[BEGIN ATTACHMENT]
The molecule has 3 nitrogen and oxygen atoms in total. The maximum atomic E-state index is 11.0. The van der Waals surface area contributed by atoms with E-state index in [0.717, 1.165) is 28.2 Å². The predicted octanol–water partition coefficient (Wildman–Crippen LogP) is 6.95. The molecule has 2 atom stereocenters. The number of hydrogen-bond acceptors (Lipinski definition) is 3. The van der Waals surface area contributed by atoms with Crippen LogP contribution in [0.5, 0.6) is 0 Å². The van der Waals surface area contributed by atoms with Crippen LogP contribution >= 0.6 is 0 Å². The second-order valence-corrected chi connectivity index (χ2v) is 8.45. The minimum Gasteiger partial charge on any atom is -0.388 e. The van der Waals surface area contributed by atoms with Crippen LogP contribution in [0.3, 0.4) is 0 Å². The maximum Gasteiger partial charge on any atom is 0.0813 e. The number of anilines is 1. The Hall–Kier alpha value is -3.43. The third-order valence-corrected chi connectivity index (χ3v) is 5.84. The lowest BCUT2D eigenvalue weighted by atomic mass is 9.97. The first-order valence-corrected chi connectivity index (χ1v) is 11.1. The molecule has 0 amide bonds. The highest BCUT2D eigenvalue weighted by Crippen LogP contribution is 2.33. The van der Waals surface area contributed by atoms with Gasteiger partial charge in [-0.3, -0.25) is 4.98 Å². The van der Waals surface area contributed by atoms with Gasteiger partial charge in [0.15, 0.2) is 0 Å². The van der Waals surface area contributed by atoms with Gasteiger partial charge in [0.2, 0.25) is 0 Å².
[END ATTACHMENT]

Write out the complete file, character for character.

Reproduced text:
The molecule has 3 nitrogen and oxygen atoms in total. The maximum atomic E-state index is 11.0. The van der Waals surface area contributed by atoms with E-state index in [0.717, 1.165) is 28.2 Å². The predicted octanol–water partition coefficient (Wildman–Crippen LogP) is 6.95. The molecule has 2 atom stereocenters. The number of hydrogen-bond acceptors (Lipinski definition) is 3. The van der Waals surface area contributed by atoms with Crippen LogP contribution in [0.5, 0.6) is 0 Å². The van der Waals surface area contributed by atoms with Crippen LogP contribution >= 0.6 is 0 Å². The second-order valence-corrected chi connectivity index (χ2v) is 8.45. The minimum Gasteiger partial charge on any atom is -0.388 e. The van der Waals surface area contributed by atoms with Crippen LogP contribution in [0.3, 0.4) is 0 Å². The maximum Gasteiger partial charge on any atom is 0.0813 e. The number of anilines is 1. The Hall–Kier alpha value is -3.43. The third-order valence-corrected chi connectivity index (χ3v) is 5.84. The lowest BCUT2D eigenvalue weighted by atomic mass is 9.97. The first-order valence-corrected chi connectivity index (χ1v) is 11.1. The molecule has 0 amide bonds. The highest BCUT2D eigenvalue weighted by Crippen LogP contribution is 2.33. The van der Waals surface area contributed by atoms with Gasteiger partial charge in [-0.3, -0.25) is 4.98 Å². The van der Waals surface area contributed by atoms with Gasteiger partial charge in [0.15, 0.2) is 0 Å². The van der Waals surface area contributed by atoms with Gasteiger partial charge in [0.2, 0.25) is 0 Å².